Shortly before Christmas, the clothing e-tailer SHEIN.com listed 41 women’s tops for less than $3, 57 pairs of pants for less than $7, and 2,596 dresses for less than $10.
This was after the site’s massive Black Friday sale, where shoppers could score up to 80% off most of its inventory, but before its President’s day blowout, where everything was also up to 80% off.
The thing about SHEIN is that pretty much everything is on sale, pretty much all the time. Even when the site isn’t having a massive blowout event (rare) first-time shoppers are treated to an automatic discount of 10% to 20% off. Repeat customers get 15% if they download SHEIN’s mobile app, and can cash in “SHEIN points”— rewards doled out for purchases and on-site product reviews — for additional markdowns.
If you’re not among the Extremely Online, this may be the first time you’ve heard of SHEIN. But don’t mistake that for irrelevancy: In addition to being one of the cheapest places to buy women’s clothes on the internet, it’s quickly becoming one of the most popular.
The brand has close to 19 million Instagram followers as of this writing — beating household fast fashion names like Forever21 (15 million) and ASOS (11 million) by a landslide. And while the privately-owned company doesn’t disclose revenue, Forbes puts SHEIN’S valuation at $15 billion, more than those other two brands combined.
As the price tag on those $2 sandals indicates, this isn’t haute couture. And so, buried beneath a flood of influencer marketing and paid social media posts celebrating the brand is a smattering of people enthusiastically dunking on it.
On YouTube, dozens of SHEIN shoppers complain about clothes arriving in various states of disrepair: torn, discolored, and sometimes — no joke — smelly. In one video, a woman tries on a plus-size shirt that’s so ill-fitting she has to cut herself out of it; another opens her just-delivered SHEIN package to find the “pocket tee” she ordered doesn’t actually have a pocket.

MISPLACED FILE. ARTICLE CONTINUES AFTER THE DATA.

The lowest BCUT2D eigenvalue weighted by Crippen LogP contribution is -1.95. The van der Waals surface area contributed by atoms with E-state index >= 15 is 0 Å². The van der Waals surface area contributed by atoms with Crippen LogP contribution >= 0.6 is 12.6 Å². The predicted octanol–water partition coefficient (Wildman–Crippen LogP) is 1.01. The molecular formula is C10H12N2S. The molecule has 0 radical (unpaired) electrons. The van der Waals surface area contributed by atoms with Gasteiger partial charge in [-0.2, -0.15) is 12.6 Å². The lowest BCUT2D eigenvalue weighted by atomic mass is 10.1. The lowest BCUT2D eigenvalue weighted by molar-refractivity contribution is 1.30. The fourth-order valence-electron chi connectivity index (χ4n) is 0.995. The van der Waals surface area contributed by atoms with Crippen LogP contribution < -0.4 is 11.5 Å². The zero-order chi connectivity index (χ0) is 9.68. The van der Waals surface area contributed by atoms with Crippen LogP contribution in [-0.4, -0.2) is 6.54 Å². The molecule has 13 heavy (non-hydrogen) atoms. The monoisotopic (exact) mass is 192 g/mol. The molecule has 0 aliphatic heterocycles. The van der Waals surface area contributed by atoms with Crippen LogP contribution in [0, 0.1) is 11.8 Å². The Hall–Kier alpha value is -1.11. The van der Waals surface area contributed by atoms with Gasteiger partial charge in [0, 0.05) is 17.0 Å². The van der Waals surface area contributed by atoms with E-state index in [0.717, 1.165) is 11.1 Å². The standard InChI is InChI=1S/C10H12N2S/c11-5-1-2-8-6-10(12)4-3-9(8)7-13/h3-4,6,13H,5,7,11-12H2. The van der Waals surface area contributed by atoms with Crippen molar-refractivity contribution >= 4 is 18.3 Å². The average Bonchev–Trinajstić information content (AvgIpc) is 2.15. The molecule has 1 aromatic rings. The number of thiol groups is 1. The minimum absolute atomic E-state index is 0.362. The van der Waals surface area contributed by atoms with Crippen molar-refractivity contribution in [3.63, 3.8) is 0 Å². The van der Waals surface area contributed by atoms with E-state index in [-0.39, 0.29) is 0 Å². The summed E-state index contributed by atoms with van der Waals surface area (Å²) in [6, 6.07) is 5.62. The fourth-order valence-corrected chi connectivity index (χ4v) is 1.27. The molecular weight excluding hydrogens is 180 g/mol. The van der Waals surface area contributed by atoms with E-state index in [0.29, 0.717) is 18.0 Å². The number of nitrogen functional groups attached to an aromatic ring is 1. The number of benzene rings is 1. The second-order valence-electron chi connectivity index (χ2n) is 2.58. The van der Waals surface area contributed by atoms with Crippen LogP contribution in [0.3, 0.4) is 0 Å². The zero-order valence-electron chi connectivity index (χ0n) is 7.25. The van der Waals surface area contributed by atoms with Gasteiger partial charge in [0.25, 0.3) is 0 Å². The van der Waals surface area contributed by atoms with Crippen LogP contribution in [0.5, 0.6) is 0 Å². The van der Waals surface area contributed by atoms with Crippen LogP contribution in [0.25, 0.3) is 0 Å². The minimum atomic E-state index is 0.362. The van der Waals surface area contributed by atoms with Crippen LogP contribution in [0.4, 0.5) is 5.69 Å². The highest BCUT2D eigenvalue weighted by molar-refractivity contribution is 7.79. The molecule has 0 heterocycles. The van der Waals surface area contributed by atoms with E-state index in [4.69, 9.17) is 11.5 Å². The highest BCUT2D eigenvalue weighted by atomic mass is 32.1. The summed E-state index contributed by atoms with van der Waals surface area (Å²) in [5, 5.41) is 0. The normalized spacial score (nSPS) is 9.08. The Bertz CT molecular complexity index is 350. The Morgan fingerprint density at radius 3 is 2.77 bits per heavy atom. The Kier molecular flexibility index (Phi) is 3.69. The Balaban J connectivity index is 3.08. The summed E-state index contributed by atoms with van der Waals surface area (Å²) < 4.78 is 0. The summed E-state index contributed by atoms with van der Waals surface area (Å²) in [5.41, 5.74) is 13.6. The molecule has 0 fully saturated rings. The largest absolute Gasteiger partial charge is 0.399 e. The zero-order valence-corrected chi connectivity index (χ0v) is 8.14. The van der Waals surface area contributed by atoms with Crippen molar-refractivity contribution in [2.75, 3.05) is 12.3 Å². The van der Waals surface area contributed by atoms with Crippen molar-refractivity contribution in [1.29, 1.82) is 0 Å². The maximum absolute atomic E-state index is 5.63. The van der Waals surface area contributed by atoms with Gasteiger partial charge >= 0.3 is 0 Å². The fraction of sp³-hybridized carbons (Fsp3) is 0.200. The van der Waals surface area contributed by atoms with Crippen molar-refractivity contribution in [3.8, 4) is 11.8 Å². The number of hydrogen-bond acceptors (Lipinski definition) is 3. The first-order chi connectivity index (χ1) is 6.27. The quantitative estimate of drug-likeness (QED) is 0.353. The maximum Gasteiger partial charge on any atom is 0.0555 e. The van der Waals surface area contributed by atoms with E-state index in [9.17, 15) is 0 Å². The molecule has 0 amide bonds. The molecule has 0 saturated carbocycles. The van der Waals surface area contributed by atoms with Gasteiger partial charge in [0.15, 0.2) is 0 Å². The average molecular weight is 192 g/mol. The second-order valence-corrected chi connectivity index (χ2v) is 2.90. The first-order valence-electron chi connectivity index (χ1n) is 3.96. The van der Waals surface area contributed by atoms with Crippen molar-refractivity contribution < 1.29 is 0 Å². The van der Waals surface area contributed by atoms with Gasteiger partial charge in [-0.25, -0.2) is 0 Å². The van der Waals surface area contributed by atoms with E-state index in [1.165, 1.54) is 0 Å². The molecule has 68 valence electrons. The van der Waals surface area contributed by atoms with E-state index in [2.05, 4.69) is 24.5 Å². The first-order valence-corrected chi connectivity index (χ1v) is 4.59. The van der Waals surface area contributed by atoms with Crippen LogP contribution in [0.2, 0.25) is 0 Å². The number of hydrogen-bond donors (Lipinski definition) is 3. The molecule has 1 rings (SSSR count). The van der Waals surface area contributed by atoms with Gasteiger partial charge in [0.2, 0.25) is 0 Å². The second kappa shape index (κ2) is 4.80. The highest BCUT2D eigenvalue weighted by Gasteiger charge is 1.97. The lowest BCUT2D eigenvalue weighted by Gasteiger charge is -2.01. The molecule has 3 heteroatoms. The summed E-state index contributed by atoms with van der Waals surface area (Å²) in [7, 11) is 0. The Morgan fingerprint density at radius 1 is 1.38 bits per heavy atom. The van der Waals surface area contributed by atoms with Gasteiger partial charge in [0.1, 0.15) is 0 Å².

TikTok is another goldmine for SHEIN fails: A recent viral video shows a Gen Z-er tossing a SHEIN bikini in a bathroom sink, instantly turning the water the same shade of bright pink as her new swimsuit.
Oddly, none of this seems to be deterring young shoppers from stuffing their closets with SHEIN clothes. In September 2020, SHEIN’S mobile app was the 2nd most-downloaded shopping app in the world, according to the market intelligence site Stock Apps. Only Amazon edged it out.
Is this the most audacious grift on the internet? Or has SHEIN figured out how to make dollar store fashion the most lucrative industry around?
Let’s back up a bit.
SHEIN was founded in Nanjing, China in 2008. Launched as SheInside, the company rebranded in 2015 and in recent years, has branched beyond women’s clothes to men’s and children’s apparel, accessories, homewares, and a rotating inventory of merchandise that currently includes a $1 “disposable ear piercing tool” and 20 different types of dog pajamas.
For all its popularity, little is known about what makes SHEIN hum. The company doesn’t talk to the press (Money, for it’s part, sent multiple, unreturned requests for comment), so outside of reports that it was launched by an American-born CEO named Chris Xu, details about SHEIN’S operations chain, founding principles and labor conditions are shrouded in mystery.